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    Absolutely AWESOME tutorial!
     
  33. badger claw

    badger claw Guide Vendor

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    Did a little research on the potential bacteria issue mentioned by Skab...if your rawhide is going to stay wet for long period of time you can add a little bleach or pinesol to your soaking water. A simple step to add to the process!

    Some good info here on rawhide and tanning buffalo hides : http://absarokawesterndesign.com/tutorials/?p=19
     
    Last edited: Sep 29, 2013
  34. forester

    forester Scout

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    Amazing tutorial. Thanks for taking the time to put this information together.
     
  35. Paul Foreman

    Paul Foreman Supporter Supporter

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    what a fine tutorial ...
     
  36. wildernessRN

    wildernessRN Scout Bushclass I

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    Thank you very much for this post I have several knives I have been wanting to make a sheath for and several that I have tried to make one for but need to upgrade to better sheaths and this will help tremendously. I have very little experience in working with leather and the step by step pictures are very nice.
     
  37. JimBow

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    Very cool John...thanks for sharing your talent with us!
     
  38. badger claw

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    Page 2, post number 19 updated with final product pictures. Thanks for looking!
     
  39. Wilt

    Wilt Supporter Supporter

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    Wow, this thread was a huge undertaking on your part. Thank you for taking the time to do it and share with us your journey. The photos and text description are very well done. :)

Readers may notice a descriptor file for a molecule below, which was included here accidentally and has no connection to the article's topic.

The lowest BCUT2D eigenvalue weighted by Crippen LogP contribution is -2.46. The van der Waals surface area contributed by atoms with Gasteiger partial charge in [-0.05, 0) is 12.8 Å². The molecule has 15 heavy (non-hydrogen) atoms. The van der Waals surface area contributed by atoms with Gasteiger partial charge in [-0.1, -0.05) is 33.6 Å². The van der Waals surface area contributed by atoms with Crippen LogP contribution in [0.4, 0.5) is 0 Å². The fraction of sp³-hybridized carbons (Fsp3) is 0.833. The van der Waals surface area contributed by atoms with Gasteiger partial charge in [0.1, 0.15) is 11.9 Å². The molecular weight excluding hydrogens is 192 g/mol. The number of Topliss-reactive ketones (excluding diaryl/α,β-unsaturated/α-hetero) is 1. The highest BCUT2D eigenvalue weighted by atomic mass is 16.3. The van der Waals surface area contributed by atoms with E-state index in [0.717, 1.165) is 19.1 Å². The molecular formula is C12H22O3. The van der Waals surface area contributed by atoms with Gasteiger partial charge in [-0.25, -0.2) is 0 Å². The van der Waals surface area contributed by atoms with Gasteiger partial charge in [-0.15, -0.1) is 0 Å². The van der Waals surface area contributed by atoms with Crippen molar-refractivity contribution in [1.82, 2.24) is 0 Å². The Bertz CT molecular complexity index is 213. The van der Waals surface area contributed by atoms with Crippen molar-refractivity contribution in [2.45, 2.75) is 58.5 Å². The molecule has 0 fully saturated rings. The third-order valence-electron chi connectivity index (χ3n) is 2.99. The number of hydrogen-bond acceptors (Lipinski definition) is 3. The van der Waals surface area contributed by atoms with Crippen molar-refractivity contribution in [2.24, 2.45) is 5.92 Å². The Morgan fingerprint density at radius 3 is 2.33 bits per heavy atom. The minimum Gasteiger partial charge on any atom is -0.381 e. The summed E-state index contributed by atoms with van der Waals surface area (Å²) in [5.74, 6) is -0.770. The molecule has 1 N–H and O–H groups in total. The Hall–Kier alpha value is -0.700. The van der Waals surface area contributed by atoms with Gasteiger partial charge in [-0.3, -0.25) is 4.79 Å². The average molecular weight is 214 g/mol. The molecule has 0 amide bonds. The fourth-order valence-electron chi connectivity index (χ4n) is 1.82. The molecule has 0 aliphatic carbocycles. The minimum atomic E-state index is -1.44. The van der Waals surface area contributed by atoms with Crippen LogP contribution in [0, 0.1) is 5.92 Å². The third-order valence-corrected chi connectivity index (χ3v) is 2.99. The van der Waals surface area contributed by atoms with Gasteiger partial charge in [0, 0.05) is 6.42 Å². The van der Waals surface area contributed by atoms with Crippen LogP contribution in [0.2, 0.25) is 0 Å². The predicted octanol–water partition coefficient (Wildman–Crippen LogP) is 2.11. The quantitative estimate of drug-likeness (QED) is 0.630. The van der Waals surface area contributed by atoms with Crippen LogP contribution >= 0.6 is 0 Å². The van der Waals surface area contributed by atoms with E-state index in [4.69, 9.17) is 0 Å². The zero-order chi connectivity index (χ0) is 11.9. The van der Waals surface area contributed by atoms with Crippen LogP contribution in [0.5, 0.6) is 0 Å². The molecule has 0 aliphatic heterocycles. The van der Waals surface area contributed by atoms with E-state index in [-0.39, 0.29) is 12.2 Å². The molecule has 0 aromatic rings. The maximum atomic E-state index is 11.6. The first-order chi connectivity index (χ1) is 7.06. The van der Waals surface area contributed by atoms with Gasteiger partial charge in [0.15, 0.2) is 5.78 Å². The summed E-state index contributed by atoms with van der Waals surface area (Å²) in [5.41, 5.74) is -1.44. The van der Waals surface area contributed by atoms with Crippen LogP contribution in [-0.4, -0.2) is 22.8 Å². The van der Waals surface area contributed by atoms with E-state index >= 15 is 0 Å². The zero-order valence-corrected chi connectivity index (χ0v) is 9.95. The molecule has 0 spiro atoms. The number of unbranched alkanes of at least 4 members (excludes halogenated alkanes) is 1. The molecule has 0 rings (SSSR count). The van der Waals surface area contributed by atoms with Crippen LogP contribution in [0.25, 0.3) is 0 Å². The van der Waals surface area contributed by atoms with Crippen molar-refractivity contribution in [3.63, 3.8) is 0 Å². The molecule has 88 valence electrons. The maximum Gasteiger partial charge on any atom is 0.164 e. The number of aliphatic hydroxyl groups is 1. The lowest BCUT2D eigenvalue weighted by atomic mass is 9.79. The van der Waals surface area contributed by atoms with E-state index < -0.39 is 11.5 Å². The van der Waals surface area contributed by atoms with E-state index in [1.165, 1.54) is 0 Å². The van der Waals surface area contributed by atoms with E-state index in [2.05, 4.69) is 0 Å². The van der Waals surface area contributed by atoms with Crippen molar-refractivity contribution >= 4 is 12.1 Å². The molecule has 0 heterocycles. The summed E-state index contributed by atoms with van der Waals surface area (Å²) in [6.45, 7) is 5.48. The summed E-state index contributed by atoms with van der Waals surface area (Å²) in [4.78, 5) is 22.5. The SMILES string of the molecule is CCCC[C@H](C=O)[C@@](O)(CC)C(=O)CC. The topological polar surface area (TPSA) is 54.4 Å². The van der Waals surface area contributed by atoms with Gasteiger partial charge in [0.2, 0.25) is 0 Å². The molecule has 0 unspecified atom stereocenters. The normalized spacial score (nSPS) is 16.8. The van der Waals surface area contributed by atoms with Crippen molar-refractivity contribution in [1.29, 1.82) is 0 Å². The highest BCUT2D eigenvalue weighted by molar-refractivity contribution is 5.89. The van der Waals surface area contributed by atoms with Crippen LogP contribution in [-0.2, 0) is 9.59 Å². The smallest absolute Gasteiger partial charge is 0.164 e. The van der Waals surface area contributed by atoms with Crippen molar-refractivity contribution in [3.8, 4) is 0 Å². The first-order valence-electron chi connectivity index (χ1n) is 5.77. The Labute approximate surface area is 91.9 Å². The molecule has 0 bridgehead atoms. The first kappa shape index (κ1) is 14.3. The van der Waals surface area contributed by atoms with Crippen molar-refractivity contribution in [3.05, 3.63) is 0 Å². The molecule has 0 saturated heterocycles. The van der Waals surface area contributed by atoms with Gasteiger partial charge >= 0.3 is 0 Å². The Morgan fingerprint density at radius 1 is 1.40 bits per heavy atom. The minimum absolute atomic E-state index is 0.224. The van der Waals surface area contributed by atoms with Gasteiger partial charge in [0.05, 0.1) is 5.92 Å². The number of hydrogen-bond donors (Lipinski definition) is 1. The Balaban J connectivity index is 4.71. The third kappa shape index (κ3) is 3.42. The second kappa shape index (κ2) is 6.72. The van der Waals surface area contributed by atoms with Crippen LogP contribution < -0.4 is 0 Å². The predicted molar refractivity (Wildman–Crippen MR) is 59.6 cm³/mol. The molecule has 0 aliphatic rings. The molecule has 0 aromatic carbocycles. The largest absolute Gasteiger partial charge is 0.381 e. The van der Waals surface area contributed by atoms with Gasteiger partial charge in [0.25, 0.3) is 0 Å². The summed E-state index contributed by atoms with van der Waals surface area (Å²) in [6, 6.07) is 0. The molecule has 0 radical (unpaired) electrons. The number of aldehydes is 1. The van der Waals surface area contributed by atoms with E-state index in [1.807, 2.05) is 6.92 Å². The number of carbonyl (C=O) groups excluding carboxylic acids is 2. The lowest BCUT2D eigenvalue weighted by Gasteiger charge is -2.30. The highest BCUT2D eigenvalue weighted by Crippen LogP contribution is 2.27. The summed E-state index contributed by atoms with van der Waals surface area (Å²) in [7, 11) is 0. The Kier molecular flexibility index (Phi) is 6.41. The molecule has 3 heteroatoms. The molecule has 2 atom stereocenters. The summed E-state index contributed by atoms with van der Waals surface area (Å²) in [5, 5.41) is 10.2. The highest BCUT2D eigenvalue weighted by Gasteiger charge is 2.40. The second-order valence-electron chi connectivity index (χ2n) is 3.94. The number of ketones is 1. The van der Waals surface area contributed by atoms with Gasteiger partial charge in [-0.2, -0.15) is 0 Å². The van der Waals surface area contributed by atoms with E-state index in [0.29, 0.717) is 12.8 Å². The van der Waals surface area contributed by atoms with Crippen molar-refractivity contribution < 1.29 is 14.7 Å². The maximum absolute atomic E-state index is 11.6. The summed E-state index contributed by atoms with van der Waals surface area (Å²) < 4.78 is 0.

Mark
     
  40. Adahy

    Adahy Kuksaholic

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    This is so awesome John. I love seeing these projects come together.
     
  41. badger claw

    badger claw Guide Vendor

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    Thanks for the recognition Mark, it was my pleasure!
     
  42. Adahy

    Adahy Kuksaholic

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    I want to see a rawhide motorcycle jacket next!
     
  43. DarkXstar

    DarkXstar Guide

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    looks good bro as always
     
  44. bfmc23

    bfmc23 Tracker

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    This was an incredible tutorial... Knowing nothing about leather work, I love the look of rawhide and wondered what the process was to obtain that look. Thanks for posting this!
     
  45. crewhead05

    crewhead05 caffeine, nicotine, knives and nature. Supporter Bushcraft Friend

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    Thanks for the effort you put into sharing your hard earned knowledge with us. Your rawhide products are amazing. I know it takes forever to upload those pictures. Thank you!
     
  46. chris67

    chris67 Guide

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    I googled making a rawhide sheath and of course it took me here. Great post thanks for explaining in so much detail.
     
  47. Kevtykoski

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    Amazing step by step, thank you for taking the time to put this together.
     
  48. crewhead05

    crewhead05 caffeine, nicotine, knives and nature. Supporter Bushcraft Friend

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    Still one of the best instruction threads here. Pure awesome
     
  49. crewhead05

    crewhead05 caffeine, nicotine, knives and nature. Supporter Bushcraft Friend

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    bump for an epic thread... plus I was re-reading it for a future project.
     
  50. RandyTLawhorn

    RandyTLawhorn Scout

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    John,
    Thank you for sharing some of your knowledge. I have learned a great deal from you even though we are 1500 miles apart. I look very closely at every sheath I get from you and try to mimic that in the sheaths I make. No mine doesn't look like yours yet but they are considerably better. I look up to you as a mentor even though I am the one that's old enough to be your dad. HaHa!!!!
    Thank you for sharing,
    It means a lot to me.